Diferential diagnosis Organic clinical picture versus psychiatric clinical picture
Computed tomography scan of the brain Inflammation of left middle ear
Neurology No focal sings in neurologic exam
Lumbar puncture Limpid aspect liquor and with normal cytochemical characteristics
Analyses Leukocytosis (17.500x109/L) with mild neutrophilia (85,68%), high CRP test of (4.66mg/dL → 12.3mg/dL)
Urine II with leukocyturia (17 cell/uL) and erythrocyturia (37 cell/uL)
Hospitalized patient with suspicion of uncomplicated cystitis
Antibiotic therapy with cefriaxone Negative urine culture
Exclusion of no urinary tract causes for inflammatory/confusion clinical feature
Negative VDRL Negative blood culture Ecocardiograpm without changes Normal thyroid function Thoracic-abdominal-pelvic CT scan without signficant changes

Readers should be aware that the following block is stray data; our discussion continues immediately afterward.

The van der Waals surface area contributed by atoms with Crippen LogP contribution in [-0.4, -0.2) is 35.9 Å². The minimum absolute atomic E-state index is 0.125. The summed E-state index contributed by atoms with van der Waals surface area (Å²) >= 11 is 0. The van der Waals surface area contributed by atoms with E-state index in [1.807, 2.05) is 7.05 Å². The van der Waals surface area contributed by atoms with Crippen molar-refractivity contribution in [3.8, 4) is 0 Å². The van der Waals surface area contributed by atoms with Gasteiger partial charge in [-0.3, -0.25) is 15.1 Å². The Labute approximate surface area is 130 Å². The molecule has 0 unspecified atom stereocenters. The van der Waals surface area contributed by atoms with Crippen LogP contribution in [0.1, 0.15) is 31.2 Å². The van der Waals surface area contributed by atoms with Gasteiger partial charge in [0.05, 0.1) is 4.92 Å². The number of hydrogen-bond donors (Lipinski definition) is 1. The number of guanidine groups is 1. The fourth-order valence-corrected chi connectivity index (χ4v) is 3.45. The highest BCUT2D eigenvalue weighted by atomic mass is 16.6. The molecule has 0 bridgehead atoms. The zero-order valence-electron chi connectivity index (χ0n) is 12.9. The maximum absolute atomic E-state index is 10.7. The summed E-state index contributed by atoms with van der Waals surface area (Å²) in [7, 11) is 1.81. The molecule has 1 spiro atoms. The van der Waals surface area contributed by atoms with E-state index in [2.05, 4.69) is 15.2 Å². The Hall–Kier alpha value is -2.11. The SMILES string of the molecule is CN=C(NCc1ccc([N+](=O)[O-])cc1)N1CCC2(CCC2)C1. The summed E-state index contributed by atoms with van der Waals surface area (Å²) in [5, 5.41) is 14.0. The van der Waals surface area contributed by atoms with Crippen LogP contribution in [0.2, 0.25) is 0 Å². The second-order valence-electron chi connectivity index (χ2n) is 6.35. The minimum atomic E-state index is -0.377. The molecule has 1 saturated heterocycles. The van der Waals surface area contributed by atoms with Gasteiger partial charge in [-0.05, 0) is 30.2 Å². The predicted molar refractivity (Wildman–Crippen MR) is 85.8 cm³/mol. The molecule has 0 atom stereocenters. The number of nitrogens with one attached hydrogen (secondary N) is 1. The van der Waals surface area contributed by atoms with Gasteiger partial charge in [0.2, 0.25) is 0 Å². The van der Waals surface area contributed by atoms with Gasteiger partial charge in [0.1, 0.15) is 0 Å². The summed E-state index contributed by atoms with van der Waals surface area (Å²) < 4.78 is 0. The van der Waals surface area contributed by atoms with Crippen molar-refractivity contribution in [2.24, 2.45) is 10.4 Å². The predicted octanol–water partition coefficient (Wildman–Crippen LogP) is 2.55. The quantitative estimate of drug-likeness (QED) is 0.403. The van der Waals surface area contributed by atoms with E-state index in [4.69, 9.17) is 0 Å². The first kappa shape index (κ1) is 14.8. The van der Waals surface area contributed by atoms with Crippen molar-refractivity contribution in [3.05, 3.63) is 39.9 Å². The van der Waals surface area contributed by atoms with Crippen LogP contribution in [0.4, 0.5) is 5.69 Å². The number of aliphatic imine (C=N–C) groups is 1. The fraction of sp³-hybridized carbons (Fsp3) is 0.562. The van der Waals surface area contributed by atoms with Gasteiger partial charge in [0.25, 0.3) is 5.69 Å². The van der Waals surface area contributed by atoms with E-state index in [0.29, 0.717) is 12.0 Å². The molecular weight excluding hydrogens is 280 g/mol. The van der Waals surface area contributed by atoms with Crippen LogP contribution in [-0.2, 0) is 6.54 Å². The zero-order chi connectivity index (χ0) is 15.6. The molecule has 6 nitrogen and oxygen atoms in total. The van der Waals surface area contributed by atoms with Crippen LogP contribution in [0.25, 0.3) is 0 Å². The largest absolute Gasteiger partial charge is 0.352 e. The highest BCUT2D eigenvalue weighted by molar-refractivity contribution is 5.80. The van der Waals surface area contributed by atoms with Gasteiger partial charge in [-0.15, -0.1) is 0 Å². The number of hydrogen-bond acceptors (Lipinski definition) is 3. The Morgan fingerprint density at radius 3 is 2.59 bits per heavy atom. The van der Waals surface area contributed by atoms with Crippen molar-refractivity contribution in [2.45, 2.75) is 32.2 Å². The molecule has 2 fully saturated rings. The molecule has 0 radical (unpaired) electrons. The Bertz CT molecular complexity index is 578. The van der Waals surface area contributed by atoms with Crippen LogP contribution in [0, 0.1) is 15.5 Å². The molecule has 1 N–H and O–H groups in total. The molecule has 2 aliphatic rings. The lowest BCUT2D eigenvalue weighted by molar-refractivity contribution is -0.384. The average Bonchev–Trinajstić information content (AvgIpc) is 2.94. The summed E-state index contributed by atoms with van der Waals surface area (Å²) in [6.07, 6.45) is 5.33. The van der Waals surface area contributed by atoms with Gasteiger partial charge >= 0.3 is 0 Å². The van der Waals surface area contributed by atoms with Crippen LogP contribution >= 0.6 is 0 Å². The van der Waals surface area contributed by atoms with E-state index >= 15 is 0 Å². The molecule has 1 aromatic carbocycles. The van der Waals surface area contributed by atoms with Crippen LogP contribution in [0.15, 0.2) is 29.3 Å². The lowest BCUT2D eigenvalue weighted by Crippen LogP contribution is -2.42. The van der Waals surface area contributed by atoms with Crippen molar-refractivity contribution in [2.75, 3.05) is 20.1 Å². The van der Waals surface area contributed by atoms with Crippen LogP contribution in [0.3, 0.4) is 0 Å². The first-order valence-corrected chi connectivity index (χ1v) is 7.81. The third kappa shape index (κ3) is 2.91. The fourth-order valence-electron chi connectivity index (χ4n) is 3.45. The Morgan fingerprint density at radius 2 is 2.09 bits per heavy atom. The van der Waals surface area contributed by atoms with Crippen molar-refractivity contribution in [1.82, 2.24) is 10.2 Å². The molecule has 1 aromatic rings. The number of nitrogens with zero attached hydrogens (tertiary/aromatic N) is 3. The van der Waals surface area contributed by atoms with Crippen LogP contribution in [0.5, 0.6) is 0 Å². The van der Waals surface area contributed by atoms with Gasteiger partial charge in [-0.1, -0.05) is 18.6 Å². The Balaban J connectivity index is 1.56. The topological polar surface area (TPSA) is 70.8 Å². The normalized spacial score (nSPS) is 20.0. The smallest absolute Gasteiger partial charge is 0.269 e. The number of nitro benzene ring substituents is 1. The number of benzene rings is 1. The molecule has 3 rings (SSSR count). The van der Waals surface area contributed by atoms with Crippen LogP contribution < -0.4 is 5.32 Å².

Maintenance of behavioral changes
Cranioencefálico magnetic resonance imaging Cortical and subcortical frontal internal injury compatible with possible subacute failure

VDRL: Venereal Disease Research Laboratory; TAP- CT: thoracic-abdominal-pelvic computed tomography scan.

For maintenance of behavioral changes, a cranioencephalic magnetic resonance imaging was performed and revealed a “parafacial internal frontal cortical-subcortical injury in convexity to the right, measuring about 21mm in diameter, which is compatible with possible subacute failure”. We begin administration of captopril 12.5mg 3id, acetylsalicylic acid (AAS) 250mg 1id and rosuvastatin 10mg 1id, in addition psychiatric drugs were adjusted (quetiapine 25 1id).